- Leter from Dr. Julie Brisset (Principal Investigator of the Arecibo Observatory)13 Sep, 2022
- Arecibo Deputy Principal Scientist to Explore the Cosmos with the JWST02 Sep, 2022
- Letter from the Director22 Aug, 2022
- Piercing through the Clouds of Venus with Arecibo Radar17 Aug, 2022
- Summer greetings from the Facilities and Operations Team!17 Aug, 2022
- Arecibo Observatory at the Small Bodies Assessment Group12 Aug, 2022
- Meet the 2022 Arecibo Observatory REU students!11 Aug, 2022
- Meet Luis R. Rivera Gabriel, Research Intern in the Planetary Radar Group09 Aug, 2022
- Updates from the 2022 CEDAR Workshop in Austin, TX09 Aug, 2022
- Insights into the AAS Conference from AO Analyst Anna McGilvray08 Aug, 2022
- American Astronomical Society’s 240th Meeting: Plenary Lecture Building the Future of Radio Science with the Arecibo Observatory by Dr. Héctor Arce. 28 Jul, 2022
- TRENDS 202227 Jul, 2022
- Advancing IDEA in Planetary Science 27 Jul, 2022
- The Arecibo Observatory: An Engine for Science and Scientists in Puerto Rico and Beyond27 Jul, 2022
- Cryogenic Frontend work for the 12m telescope entering phase II21 Jul, 2022
- Remote Optical Facility Updates20 Jul, 2022
Byelliot.gonzalez09 August 2022 Atmospheric
The workshop “Advances in atmosphere vertical coupling and its relationship with ionosphere-thermosphere oscillatory phenomena (TAD/TID/MSTIDs)” was organized by Arecibo Observatory scientists Dr. Pedrina Terra, Dr. Christiano Brum, and Dr. Sukanta Sau in collaboration with Dr. Dustin Hickey from NRL. The workshop reunited about 50 people during its 2 hours of duration. A total of 10 short talks focusing on state-of-the-art investigations of the atmospheric processes that enable or indicate coupling and energy transfer within the atmosphere layers, including TAD, TIDs, and MSTIDs phenomena were presented. The talks showcased some of the latest advances in the vertical coupling of the atmosphere and their relationship with the ionosphere-thermosphere oscillatory phenomena (TAD/TIDs/MSTIDs), its low, medium, and high latitude sources, and its physical mechanisms of excitation. Long-standing challenges of space weather research as the formation, progression, and global impacts of traveling ionospheric/atmospheric disturbances (TADs/TIDs) were discussed.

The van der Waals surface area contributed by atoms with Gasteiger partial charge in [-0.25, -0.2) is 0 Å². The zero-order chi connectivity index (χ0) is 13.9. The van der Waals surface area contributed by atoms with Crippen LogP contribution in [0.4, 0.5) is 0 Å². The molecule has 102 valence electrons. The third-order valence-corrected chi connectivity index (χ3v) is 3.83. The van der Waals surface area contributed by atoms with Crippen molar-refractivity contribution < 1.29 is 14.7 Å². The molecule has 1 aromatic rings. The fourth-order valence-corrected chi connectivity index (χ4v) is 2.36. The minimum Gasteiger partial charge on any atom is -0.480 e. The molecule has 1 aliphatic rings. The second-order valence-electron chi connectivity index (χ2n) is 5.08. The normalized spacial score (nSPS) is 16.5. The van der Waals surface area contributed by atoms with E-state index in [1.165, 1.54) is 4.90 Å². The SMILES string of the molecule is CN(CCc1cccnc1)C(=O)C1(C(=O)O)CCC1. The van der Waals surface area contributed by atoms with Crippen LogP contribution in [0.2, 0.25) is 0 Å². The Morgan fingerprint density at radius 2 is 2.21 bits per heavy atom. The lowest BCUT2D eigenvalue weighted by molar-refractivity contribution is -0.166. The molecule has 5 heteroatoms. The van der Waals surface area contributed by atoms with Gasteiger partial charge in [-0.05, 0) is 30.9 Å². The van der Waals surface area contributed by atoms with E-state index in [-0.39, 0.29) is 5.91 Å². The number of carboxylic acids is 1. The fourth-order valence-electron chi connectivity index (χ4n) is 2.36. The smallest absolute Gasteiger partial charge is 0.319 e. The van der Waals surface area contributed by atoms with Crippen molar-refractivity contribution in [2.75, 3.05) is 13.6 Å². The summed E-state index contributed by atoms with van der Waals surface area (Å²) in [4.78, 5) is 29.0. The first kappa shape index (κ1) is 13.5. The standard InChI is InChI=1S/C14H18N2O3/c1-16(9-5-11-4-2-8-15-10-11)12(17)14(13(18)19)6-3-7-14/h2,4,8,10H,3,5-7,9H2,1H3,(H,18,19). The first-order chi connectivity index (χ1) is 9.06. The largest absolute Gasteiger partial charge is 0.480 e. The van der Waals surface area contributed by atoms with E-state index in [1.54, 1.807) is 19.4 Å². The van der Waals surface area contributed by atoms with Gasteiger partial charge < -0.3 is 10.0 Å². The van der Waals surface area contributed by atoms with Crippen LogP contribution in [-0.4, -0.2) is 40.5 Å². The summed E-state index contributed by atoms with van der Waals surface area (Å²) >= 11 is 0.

Dr. Pedrina Terra presented the talk titled: “A multi-instrumental diagnosis of the Hurricane Maria Category IV signatures over the Caribbean sector” on 21 June, 2022. During her presentation, Dr. Terra showed wave signatures observed in the upper atmosphere and IT system related to the Extreme Weather System (EWS) hurricane Maria during its approach to the Caribbean. Remarkably, those signatures covered a broad zone, extending ~1000 km around Maria's center, and were detected even by optical narrowed field instruments (such as photometers and Fabry Perot interferometer) at Arecibo Observatory. Dr. Terra's work also presented wave oscillations observed by an all-sky imager, VLF receivers, and a digisonde along Maria's trajectory. The altitude-dependent signatures showed by Dr. Terra were detected during different intensity levels of the EWS Maria, highlighting the potential and importance of pursuing long-term observations at Arecibo Observatory and its Remote Optical Facility (ROF) in Culebra.
Dr. Terra emphasized that AO and ROF are unique US territory facilities in the Northeast Caribbean and a "hot spot" to monitor the upper atmosphere response to the EWS traveling towards the Caribbean and the US. The strategic location, summed to the variety of instruments at AO and ROF, allows the scientific community to coordinate multi-instrumental observations to enhance the knowledge of how tropospheric forcing impacts the upper layers of Earth's atmosphere.